Weighing approximately three pounds, the human brain controls movement, feelings, thinking, digestion, breathing, circulation, and other essential body functions. Comprised of three primary sections that are highly dependent and interconnected, each part of the brain is responsible for a primary set of functions.
Let’s take a look at the major sections of the human brain and all of the interesting things they can do!
1- The Cerebrum
Located front and center, the cerebrum, accounts for a whopping 80% of the human brain. The cerebrum is separated into two halves, the left and right hemisphere. Each hemisphere controls the opposite side of the body’s motor functions. More specifically, the left controls the right, and the right controls the left.
Areas within the cerebrum interact with each other through an intricate internal highway comprised of nerve fibers called white matter. The most extensive white matter system in the cerebrum is called the corpus callosum, which connects both the left and right hemispheres.
Primary cerebrum functions include:
- Regulating and interpreting the five senses, such as touch, hearing, and smell
- Regulating emotions and feelings
- Problem-solving, reasoning, adapting our behaviours, and thinking
- Learning and memory
- Using and understanding language (i.e., communication skills)
- Body movement and spatial awareness
In addition to the left and right hemispheres, the cerebrum has four primary lobes tasked with specific functions:
Frontal lobes – Located in the front of the brain, the frontal lobes are the biggest lobes in the brain. Commonly referred to as the “executive” section of our brain, the frontal lobes control our higher levels of thinking (such as planning, reasoning, and organising). This area of the brain is also responsible for movement control and speaking.
Parietal lobes – Located directly behind the frontal lobes, the parietal lobes are responsible for interpreting and recognising sensory information from the outside world (such as temperature, taste, touch, and smell). This area of the brain helps us to understand spatial relationships such as size and shape. Additionally, this section of the brain is also essential for academic skills (such as reading and math).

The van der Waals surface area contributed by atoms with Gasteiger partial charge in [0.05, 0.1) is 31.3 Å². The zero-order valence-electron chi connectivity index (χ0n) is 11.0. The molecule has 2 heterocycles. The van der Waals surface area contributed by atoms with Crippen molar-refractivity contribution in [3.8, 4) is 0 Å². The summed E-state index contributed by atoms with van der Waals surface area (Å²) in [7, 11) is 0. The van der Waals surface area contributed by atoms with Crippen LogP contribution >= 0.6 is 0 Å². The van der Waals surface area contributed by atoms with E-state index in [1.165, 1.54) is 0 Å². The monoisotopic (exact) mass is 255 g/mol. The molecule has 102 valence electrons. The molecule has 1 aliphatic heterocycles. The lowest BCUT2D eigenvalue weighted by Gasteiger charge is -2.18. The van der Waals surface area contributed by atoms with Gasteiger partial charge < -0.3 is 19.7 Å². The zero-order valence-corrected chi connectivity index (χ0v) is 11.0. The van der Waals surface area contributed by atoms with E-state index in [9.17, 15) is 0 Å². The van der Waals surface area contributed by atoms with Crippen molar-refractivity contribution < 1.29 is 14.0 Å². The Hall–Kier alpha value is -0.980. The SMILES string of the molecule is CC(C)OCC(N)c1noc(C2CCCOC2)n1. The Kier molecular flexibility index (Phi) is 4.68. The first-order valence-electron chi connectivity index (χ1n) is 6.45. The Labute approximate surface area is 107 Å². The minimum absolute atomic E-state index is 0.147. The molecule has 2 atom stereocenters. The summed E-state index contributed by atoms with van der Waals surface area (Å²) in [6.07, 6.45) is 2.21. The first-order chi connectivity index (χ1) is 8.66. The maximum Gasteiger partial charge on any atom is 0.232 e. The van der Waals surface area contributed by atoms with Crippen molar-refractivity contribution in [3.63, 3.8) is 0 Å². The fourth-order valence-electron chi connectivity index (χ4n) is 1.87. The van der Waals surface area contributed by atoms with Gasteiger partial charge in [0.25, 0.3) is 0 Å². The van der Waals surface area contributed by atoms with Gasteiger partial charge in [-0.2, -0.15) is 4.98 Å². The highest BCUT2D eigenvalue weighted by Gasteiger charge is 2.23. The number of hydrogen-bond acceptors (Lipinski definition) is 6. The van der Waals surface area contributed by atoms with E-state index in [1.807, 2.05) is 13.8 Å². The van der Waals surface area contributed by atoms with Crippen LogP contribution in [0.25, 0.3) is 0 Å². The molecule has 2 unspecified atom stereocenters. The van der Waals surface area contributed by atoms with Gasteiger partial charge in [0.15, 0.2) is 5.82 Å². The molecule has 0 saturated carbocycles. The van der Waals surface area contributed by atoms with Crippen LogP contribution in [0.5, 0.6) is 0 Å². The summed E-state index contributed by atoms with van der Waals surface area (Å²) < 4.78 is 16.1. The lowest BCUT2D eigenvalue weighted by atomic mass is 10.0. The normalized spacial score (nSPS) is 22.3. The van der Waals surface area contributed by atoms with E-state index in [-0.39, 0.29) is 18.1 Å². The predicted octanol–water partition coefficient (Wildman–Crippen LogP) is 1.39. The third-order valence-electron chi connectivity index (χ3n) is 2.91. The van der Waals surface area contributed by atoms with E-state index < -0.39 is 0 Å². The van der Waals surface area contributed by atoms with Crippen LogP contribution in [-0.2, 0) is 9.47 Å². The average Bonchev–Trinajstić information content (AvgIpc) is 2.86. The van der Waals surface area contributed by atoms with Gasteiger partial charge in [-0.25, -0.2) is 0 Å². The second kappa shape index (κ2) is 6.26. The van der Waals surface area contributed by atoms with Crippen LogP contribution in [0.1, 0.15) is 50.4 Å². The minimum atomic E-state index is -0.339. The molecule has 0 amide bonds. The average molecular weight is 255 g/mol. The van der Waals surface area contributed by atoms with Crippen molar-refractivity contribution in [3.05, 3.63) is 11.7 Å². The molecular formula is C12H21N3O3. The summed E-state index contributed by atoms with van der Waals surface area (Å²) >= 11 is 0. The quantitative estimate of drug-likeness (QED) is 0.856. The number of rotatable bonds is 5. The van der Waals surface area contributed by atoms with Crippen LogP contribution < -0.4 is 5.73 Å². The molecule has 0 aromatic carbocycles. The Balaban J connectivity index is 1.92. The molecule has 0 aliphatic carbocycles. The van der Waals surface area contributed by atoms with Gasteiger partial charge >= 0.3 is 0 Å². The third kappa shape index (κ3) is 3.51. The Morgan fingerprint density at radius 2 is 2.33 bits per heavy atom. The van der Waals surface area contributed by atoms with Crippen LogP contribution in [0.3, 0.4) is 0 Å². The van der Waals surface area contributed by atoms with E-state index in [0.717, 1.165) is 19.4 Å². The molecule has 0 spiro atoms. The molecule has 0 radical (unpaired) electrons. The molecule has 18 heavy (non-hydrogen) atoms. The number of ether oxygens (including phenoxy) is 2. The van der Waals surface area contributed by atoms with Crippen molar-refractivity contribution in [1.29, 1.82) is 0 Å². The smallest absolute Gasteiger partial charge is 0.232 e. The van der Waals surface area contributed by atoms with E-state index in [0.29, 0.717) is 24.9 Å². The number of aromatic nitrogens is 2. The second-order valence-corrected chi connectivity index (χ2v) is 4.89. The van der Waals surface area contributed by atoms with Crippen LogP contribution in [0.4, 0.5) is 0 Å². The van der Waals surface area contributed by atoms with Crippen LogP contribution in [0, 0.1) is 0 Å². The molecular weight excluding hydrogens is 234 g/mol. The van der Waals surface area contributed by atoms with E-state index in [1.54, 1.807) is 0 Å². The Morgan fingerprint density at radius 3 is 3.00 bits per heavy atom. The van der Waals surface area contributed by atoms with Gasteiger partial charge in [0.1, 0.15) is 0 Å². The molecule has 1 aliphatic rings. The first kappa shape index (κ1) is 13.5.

Temporal lobes – Located right above the ears, the temporal lobes help us recognise and process sound (including music). They are also important for memory, learning, and understanding language.
Occipital lobes – Located at the back of the brain, the occipital lobes help process us process what we see. They are also important for reading, reading comprehension, colour recognition, depth perception, and the recognition of movement.
2- The Cerebellum
The cerebellum is located behind the top part of the brain stem (where the spinal cord meets the brain) and is made of two hemispheres (halves). Despite its relatively small size, making up about 11% of your brain, the cerebellum is bursting with neurons. Neurons are the basic building block of the nervous system, transmitting information everywhere in the body.
The cerebellum receives information from the spinal cord, sensory systems and other parts of the brain. It plays a crucial role in regulating motor movements.
Primary cerebellum functions include:
- Learning motor movements
- Coordinates voluntary movements, such as balance and speech
- Fine-tuning our emotions and thoughts
3- The Brain Stem
A stem-like section located at the base of the brain, the brain stem runs from under the cerebrum down to the spinal cord. The brain stem connects to 11 other cranial nerves in the head and helps to regulate and control essential bodily functions. The brain stem consists of the midbrain, pons, and medulla oblongata. The medulla oblongata is responsible for controlling breathing, blood flow, and other essential bodily functions.
Primary functions of the brain stem include:
- Body Temperature
- Blood pressure and heart rate
- Consciousness and sleep regulation
- Controlling the flow of messages between the brain and the rest of the body
Additionally, the brain stem controls the body’s reticular activating system (RAS), which keeps the brain alert (in conjunction with the hypothalamus, cerebellum, and thalamus).
Despite its relatively small size when compared to the rest of the human body, the brain is not only one of the most exceptional organs in the human body, it’s also the most complex. Researchers are continually working towards understanding many of the mysteries of how our brain and mind works. By better understanding the various sections of brain function, we can better understand how disease or injury may impact specific bodily functions.